Figure 7. (left) IR image of wheel resonator demonstrating large lateral transduction gaps. (middle) IR image of a fringe actuated resonator utilizing differential out-of-plane electrodes. (right) SEM of a fabricated wheel resonator with various encapsulation features visible.

Figure 7 shows infrared images taken immediately after the vHF etch of TEOS oxide. Shown in the figure are locations where large lateral transduction gaps have been created as well as the functional features created to achieve electrodes underneath the device layer. SEMs of the fabricated devices were also taken and shown in Figure 7. The SEM shows the encapsulated wheel resonator with bottom, top, and in-plane electrodes. Additionally, the expected roughening of the polysilicon grains during the high temperature sealing phase is shown in the inset of Figure 7.

Figure 8. Frequency response measurements of (left) wheel resonator and (right) fringe actuated resonator in the strongly nonlinear regime.

Due to the large transduction gaps and multi-layer electrodes enabled by this fabrication process, it was possible to drive devices into a strongly nonlinear regime (Figure 8). A wheel resonator with large lateral gaps was driven with excitation voltages ranging from 36mV to 843mV into a strongly nonlinear regime. Additionally, the nonlinear response of a fringe actuated device is shown using bottom, top, and in-plane electrodes independently.


The fabrication processes above address many performance and functional limitations for inertial sensors inside the Epi-seal process. However, sensors requiring large released areas for inertial proof masses are still susceptible to stiction related failures during fabrication. Micro-tethering is a technique developed to temporarily increase the device rigidity during fabrication. Silicon tethers are created during the fabrication of devices to hold compliant structures in place to additional anchor supports. These tethers are later removed after successful fabrication to achieve high sensitivity operation.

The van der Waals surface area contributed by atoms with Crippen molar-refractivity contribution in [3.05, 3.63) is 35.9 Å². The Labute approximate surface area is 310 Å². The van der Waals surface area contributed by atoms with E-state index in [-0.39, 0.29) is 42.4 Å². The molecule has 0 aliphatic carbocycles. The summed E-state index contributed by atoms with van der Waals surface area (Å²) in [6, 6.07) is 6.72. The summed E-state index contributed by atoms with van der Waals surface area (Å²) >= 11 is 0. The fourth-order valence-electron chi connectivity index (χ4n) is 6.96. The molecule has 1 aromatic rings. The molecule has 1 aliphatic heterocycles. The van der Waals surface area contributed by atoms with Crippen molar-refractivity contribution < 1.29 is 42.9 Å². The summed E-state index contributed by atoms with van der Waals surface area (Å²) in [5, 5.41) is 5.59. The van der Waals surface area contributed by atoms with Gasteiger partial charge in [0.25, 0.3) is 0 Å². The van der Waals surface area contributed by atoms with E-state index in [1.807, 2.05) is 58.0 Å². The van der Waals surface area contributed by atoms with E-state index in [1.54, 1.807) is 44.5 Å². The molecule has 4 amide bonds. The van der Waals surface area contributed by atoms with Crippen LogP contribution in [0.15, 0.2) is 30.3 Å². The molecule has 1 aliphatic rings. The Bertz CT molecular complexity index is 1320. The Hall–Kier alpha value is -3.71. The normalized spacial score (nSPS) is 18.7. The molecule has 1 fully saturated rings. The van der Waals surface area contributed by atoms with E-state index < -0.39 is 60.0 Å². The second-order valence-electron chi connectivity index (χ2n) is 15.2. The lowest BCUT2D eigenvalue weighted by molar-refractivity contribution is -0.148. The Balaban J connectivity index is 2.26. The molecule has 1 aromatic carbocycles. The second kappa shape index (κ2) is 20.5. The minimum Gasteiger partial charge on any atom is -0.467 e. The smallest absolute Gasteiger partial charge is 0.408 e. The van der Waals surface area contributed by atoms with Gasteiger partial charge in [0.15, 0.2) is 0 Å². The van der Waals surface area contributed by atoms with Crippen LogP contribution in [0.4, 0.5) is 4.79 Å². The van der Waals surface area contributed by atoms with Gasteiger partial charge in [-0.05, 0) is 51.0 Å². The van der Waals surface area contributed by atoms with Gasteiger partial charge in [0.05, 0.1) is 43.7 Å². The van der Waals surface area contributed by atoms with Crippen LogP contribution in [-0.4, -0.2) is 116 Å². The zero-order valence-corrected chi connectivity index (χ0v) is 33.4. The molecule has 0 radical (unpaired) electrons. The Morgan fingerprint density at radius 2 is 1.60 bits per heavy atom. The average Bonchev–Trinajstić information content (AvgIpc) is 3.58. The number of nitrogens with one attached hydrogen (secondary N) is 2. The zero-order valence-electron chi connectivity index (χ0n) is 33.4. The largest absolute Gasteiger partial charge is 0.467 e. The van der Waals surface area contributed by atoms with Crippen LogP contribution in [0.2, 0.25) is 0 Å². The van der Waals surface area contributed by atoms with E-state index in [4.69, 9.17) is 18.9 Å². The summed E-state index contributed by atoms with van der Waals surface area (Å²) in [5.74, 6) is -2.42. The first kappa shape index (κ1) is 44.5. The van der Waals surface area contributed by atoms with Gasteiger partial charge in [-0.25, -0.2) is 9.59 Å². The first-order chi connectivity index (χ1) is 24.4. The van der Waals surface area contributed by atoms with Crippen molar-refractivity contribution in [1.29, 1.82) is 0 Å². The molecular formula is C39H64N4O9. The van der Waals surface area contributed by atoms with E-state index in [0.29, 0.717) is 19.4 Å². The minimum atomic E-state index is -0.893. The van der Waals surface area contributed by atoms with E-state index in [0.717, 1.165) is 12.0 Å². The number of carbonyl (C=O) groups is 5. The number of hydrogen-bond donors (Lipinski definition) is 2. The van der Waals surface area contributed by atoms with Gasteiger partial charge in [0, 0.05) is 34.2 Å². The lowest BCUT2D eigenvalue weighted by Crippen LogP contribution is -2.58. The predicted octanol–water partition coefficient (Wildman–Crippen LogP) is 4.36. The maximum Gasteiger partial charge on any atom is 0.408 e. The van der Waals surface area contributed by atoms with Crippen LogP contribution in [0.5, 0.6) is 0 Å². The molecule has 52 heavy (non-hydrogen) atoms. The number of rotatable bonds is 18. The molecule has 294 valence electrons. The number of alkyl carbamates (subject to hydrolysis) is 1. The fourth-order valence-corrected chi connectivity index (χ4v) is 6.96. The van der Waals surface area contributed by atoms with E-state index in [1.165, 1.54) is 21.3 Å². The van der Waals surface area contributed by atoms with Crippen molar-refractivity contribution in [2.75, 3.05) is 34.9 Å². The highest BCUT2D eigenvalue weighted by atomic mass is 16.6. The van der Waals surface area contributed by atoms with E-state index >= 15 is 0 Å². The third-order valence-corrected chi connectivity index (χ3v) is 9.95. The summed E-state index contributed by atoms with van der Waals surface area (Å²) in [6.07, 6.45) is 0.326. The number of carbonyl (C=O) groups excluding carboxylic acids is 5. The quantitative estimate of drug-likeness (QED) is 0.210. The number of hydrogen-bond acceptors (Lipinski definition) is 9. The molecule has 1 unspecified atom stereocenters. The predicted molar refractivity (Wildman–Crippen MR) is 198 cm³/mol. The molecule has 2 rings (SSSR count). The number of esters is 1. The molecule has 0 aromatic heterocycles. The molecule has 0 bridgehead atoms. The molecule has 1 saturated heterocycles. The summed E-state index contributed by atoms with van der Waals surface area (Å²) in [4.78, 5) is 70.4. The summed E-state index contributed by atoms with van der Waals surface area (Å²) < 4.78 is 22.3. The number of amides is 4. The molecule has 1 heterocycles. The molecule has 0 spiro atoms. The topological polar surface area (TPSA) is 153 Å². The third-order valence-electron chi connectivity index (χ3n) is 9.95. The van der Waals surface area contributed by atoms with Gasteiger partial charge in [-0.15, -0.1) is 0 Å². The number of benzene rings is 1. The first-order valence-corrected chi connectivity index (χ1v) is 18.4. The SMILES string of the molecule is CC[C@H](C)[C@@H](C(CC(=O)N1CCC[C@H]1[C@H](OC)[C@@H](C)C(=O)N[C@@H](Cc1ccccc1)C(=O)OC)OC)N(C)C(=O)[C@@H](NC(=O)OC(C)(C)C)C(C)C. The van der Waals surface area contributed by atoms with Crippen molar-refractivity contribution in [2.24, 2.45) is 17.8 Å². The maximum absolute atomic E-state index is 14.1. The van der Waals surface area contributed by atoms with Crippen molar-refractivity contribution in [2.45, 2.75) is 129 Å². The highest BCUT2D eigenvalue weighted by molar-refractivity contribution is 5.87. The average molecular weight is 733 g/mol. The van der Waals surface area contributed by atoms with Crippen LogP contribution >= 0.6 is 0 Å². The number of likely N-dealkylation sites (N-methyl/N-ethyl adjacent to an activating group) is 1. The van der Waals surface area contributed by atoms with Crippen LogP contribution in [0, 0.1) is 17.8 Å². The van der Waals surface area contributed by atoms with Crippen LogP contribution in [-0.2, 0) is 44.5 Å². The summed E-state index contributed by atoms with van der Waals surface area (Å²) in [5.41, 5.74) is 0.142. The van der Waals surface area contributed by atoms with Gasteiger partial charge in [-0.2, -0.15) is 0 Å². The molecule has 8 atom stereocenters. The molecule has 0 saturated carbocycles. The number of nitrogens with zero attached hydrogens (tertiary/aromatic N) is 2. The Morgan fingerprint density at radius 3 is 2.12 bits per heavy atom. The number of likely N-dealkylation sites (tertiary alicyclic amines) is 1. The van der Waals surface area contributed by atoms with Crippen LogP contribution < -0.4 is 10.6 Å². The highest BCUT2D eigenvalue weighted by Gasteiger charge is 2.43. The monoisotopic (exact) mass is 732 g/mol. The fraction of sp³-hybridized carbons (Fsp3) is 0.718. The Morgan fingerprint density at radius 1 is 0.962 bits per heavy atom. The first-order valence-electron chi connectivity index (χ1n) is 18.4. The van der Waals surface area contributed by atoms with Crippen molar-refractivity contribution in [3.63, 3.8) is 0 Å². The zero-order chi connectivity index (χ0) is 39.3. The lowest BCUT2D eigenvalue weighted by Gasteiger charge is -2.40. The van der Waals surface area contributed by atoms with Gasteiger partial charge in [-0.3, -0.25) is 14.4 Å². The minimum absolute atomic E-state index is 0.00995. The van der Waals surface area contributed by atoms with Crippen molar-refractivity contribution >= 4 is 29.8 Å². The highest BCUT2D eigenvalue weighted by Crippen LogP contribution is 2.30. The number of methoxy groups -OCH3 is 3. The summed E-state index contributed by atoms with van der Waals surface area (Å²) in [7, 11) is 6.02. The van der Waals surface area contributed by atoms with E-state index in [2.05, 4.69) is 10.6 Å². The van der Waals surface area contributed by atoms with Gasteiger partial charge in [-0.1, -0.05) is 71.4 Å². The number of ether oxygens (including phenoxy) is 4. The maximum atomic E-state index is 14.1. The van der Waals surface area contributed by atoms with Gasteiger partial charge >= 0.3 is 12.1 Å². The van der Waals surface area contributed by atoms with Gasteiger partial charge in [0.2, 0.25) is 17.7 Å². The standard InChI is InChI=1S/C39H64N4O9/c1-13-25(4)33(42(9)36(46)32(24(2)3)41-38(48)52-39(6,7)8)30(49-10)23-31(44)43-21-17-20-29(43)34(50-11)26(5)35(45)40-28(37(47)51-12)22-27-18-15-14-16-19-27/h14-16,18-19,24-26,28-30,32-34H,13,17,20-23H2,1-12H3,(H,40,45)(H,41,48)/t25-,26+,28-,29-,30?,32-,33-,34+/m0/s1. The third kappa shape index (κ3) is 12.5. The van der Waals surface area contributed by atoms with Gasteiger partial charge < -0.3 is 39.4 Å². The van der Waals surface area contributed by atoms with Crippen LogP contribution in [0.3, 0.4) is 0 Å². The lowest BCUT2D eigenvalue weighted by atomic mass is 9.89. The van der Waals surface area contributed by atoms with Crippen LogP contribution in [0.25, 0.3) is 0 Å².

Figure 9. (right) Schematic showing the tethered resonant accelerometer. (top, left) SEM image of the tethered device. (bottom, left) X-ray image of fabricated device demonstrating stiction of the proof mass to the wafer substrate.

Tethers were added to compliant devices and removed after successful fabrication by either joule melting of the silicon tether or shear fracturing. The tethers were designed to have the highest joule heating along the tether beam, and a heating current was supplied to the device until successful detachment. Additionally, devices were designed to separate under large enough external impacts by mechanical shearing.

Figure 10. IR images of joule heated devices. (left) Infrared with increasing heating currents from (a) 0mA to (d) 70mA. After application of 70mA of heating current the tether separated and current was no longer able to flow. (right) Emissivity of heated silicon.